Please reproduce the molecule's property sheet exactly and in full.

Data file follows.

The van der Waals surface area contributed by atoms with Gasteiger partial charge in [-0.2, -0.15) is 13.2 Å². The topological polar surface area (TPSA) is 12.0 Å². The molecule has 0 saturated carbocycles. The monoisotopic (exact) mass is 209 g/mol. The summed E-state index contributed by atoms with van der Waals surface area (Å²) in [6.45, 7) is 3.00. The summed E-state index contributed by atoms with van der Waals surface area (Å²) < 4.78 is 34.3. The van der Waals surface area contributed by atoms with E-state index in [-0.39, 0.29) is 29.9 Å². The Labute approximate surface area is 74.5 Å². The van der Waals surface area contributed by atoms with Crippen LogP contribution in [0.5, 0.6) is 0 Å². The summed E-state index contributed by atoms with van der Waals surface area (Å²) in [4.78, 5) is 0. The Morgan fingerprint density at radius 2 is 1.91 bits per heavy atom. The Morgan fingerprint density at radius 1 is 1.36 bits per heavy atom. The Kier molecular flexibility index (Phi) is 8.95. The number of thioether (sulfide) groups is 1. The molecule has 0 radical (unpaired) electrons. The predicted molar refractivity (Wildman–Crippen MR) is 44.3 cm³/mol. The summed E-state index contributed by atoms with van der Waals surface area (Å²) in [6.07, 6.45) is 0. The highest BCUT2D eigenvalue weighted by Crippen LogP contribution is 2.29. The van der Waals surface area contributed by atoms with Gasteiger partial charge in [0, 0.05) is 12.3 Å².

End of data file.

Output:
The van der Waals surface area contributed by atoms with Gasteiger partial charge in [-0.2, -0.15) is 13.2 Å². The topological polar surface area (TPSA) is 12.0 Å². The molecule has 0 saturated carbocycles. The monoisotopic (exact) mass is 209 g/mol. The summed E-state index contributed by atoms with van der Waals surface area (Å²) in [6.45, 7) is 3.00. The summed E-state index contributed by atoms with van der Waals surface area (Å²) < 4.78 is 34.3. The van der Waals surface area contributed by atoms with E-state index in [-0.39, 0.29) is 29.9 Å². The Labute approximate surface area is 74.5 Å². The van der Waals surface area contributed by atoms with Crippen LogP contribution in [0.5, 0.6) is 0 Å². The summed E-state index contributed by atoms with van der Waals surface area (Å²) in [4.78, 5) is 0. The Morgan fingerprint density at radius 2 is 1.91 bits per heavy atom. The Morgan fingerprint density at radius 1 is 1.36 bits per heavy atom. The Kier molecular flexibility index (Phi) is 8.95. The number of thioether (sulfide) groups is 1. The molecule has 0 radical (unpaired) electrons. The predicted molar refractivity (Wildman–Crippen MR) is 44.3 cm³/mol. The summed E-state index contributed by atoms with van der Waals surface area (Å²) in [6.07, 6.45) is 0. The highest BCUT2D eigenvalue weighted by Crippen LogP contribution is 2.29. The van der Waals surface area contributed by atoms with Gasteiger partial charge in [0, 0.05) is 12.3 Å².